Today the scene shifts. It’s twelve years on. Jesus has traveled with Mary and Joseph to the temple in Jerusalem for the feast of Passover—a momentous pilgrimage for him this year because the coming of adolescence initiates a period of more intense formation in the Jewish faith. It is on the return journey from Jerusalem to Nazareth that a very serious family crisis develops when Jesus appears to be lost: “The boy Jesus remained behind in Jerusalem, but his parents did not know it.”
We can imagine their dismay.
“Thinking that he was in the caravan, they journeyed for a day and looked for him among their relatives and acquaintances, but not finding him, they returned to Jerusalem to look for him. After three days they found him in the temple, sitting in the midst of the teachers, listening to them and asking him questions, and all who heard him were astounded as his understanding and his answers.”
After three days, during Passover, with the paschal mystery thus already on the horizon, Christ’s first words recorded in the Gospel express his divine sonship and his dedication to his Father’s will. We are deeply struck by what he has to say when for the first time we hear him speak.
The dramatic circumstances of his parents’ anguished search for him accentuate the absolute determination with which the twelve-year old Jesus embraces the divine plan for our salvation. Jesus replies to Mary and Joseph: “Why were you looking for me? Did you know not know that I must be in my Father’s house?”
Notwithstanding the seemingly sharp tone of this reply, Venerable Bede is on the mark when he writes that Christ “does not upbraid them…for searching for their son, but he raises the eyes of their souls to appreciate what he owes him whose Eternal Father he is” (In Lucae Evangelium expositio, in loc.).
When for the first time we hear God the Son of God speak, we understand that he is clearly thinking of his Father and clearly thinking of us. What is it that he owes to his eternal Father other than to fulfill the work of our salvation by which we come to share the divinity of Christ who humbled himself to share in our humanity?
And, my dear friends in Christ, he did indeed humble himself. “He went down with [Mary and Joseph] and came to Nazareth, and was obedient to them.” For our sake, the Lord of the universe, just like an ordinary human child, was subject to his earthly parents, and thereby acknowledged their authority as sharing in the authority of his Father. “And Jesus advanced in wisdom and age and favor before God and man.”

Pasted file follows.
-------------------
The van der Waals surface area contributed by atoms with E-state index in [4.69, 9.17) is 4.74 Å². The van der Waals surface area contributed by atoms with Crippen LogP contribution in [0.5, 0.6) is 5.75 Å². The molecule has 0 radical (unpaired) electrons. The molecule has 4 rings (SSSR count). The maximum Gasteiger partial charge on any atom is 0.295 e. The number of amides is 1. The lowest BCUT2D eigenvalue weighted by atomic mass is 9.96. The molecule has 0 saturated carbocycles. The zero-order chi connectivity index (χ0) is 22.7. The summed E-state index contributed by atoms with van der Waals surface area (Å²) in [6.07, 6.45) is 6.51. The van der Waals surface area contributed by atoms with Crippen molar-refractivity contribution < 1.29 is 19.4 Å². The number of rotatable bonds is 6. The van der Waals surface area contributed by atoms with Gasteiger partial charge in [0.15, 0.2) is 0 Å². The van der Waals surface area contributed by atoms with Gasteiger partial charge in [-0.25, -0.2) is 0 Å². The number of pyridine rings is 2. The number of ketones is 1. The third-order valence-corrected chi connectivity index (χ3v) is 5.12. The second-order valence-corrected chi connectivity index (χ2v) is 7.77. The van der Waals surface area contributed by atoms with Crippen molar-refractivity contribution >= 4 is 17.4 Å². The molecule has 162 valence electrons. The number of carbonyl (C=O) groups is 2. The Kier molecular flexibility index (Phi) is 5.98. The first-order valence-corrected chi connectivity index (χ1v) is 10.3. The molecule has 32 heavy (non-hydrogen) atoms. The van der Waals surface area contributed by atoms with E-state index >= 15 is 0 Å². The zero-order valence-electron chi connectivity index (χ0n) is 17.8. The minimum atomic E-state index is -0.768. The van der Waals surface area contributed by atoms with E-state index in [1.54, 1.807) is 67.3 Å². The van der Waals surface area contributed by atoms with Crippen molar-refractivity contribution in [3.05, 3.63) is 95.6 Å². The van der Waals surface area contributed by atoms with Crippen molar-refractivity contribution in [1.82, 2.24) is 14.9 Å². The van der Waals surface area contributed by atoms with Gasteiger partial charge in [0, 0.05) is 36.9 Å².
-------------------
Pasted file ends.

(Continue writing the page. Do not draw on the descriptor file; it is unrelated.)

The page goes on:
During these years of his so-called hidden life before the start of his public ministry, Jesus worked with St. Joseph as a carpenter in Nazareth, living an ordinary life as a devoted son and, moreover, consecrating family life as a sign of the communion of Trinitarian love.
Christ’s human family is made holy by his presence in its midst. The primary lesson of the feast of the Holy Family, as celebrated within Christmastide, lies here. Just as the incarnate only begotten Son of God makes his family holy, so he wants to make our families holy as well.
This purpose fits with the whole economy of salvation by which he comes to share our humanity in order to accomplish something that is completely beyond our capacities, namely, that, sharing in his divinity, we become children of the Father.
The feast of the Holy Family is not simply intended to present an example to be imitated or a model to be reproduced, but the possibility of Christ’s transforming grace made actual in our own families.
When approving the feast of the Holy Family, Pope Leo XIII wrote: “When a merciful God determined to complete the work of human reparation which the world had awaited throughout long ages, He so established and designed the whole, that from its very inception, it would show to the world the sublime pattern of a divinely constituted family.
In this [Holy Family] all men should see the perfect example of domestic unity, and of all virtues and holiness” (Neminem Fugit, 14 June 1892, §1).
May our families be made holy by the eternal source of all created communion, the Father, Son and Holy Spirit dwelling with us. Amen.